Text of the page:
The Transfusion Medicine/Blood Bank rotation at UNMC is so much more than just classic blood banking. We are a transfusion lab that supports level I trauma center and a state of the art cancer center, i.e. the volumes and complexity of the serological workup are on the very high level. The residents are actively involved in analyzing serologic workups, writing up transfusion reaction, managing inventory and selection of special blood products for complicated situation (like platelet refractoriness or anaphylactic reaction prevention). The UNMC division of transfusion medicine is also managing apheresis units overseeing therapeutic plasma exchanges, red cell exchanges for sickle cell disease and thalassemia patients and collection of hematopoietic stem cells by apheresis. Residents are being taught the cutting-edge concepts of cellular therapy by participating in the work of the Biologics Production Facility (state of the art cellular therapy lab). The residents are also involved in interpretation of the coagulation tests, which nicely ties into recommendations of appropriate blood products selection for the complex medical situations. Overall, we offer a comprehensive training in all aspects of Transfusion Medicine, Cell Therapy and Coagulation and feel very confident about our trainees being able to handle most of the transfusion medicine questions on their own at the completion of the training.
A Resident's day-to-day on the Transfusion Medicine Rotation
While this rotation is called Blood Bank, it oversees both the Blood Bank here at Nebraska Medicine as well as the Apheresis service!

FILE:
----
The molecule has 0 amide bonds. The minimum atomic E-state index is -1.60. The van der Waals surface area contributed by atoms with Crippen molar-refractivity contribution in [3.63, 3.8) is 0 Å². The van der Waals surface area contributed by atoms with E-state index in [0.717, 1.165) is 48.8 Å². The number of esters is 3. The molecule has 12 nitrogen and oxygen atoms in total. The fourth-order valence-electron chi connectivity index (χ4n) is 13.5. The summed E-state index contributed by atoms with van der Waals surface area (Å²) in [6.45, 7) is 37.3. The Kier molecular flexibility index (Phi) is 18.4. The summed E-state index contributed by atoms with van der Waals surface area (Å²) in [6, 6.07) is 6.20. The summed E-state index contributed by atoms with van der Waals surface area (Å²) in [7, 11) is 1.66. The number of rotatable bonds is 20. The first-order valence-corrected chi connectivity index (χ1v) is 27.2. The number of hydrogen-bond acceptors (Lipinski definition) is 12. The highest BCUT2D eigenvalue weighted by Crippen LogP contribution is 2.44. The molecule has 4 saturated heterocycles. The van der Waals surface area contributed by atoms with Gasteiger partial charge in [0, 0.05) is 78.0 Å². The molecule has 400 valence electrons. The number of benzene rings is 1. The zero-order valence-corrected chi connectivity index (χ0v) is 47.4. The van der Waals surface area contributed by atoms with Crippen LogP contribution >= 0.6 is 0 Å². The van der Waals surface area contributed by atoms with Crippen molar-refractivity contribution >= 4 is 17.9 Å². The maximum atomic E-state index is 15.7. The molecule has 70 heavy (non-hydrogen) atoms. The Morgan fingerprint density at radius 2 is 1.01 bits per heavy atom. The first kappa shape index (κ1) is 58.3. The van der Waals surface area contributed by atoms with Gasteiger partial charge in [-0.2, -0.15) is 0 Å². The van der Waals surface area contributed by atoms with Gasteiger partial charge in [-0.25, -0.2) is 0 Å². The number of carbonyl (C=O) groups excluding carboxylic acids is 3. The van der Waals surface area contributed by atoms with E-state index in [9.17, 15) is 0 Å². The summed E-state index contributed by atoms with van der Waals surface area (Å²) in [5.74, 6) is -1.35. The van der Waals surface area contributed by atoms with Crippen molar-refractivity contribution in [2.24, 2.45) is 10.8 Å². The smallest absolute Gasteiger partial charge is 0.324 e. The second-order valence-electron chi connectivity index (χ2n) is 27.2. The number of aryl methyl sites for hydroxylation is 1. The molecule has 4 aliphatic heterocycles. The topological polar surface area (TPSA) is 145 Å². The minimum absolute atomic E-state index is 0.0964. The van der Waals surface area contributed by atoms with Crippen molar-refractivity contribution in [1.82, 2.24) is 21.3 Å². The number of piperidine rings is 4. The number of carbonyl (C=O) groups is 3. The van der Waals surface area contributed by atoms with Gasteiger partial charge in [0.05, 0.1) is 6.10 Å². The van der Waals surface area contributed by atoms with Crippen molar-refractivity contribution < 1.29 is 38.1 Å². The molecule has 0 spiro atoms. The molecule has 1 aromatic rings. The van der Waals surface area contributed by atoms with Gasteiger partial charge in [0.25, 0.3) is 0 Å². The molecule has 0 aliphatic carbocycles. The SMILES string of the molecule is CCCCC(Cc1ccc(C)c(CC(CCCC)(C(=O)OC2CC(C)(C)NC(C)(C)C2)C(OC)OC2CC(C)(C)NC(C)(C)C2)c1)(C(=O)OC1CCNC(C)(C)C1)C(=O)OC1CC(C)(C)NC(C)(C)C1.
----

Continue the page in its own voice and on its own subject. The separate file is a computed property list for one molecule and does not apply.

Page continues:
What a typical day looks like:
7:00am: Forward the pager. Residents field a variety of calls throughout the day on the Blood Bank/Apheresis pager. Calls can be related to transfusion reactions, questions clinicians have about blood products, consults for apheresis, or questions from the apheresis staff.
7:05am: Evaluate lab values from overnight and pick up paperwork related to overnight transfusion reactions. You will work on these throughout the day.
7:15am: Check in with the apheresis staff to see if they need any orders or information from the resident. If there is an early patient, then you can go see them now.
8:00am-9:00am: Attend morning didactics through Zoom. Morning didactics are a protected educational time that occurs daily. During this time, you should hand your pager over to your attending so that they can continue to cover your service while you learn.
9:00am: Go see patients! We have both inpatient and outpatient apheresis procedures.
11:30am-12:00pm: Attend the daily Interesting Case Conference through Zoom.
12:00pm-1:00pm: Lunch with fellow residents.
1:00pm: Time to see afternoon patients!
2:30pm: Start writing your apheresis procedure notes.
3:00pm-4:00pm: Education. Clinical pathology staff like to use this time to cover an educational topic that you have chosen the day prior.
4:00pm: Finish your notes and plan for the next day’s patients.
5:00pm: Transfer the pager over to the on call resident and go home!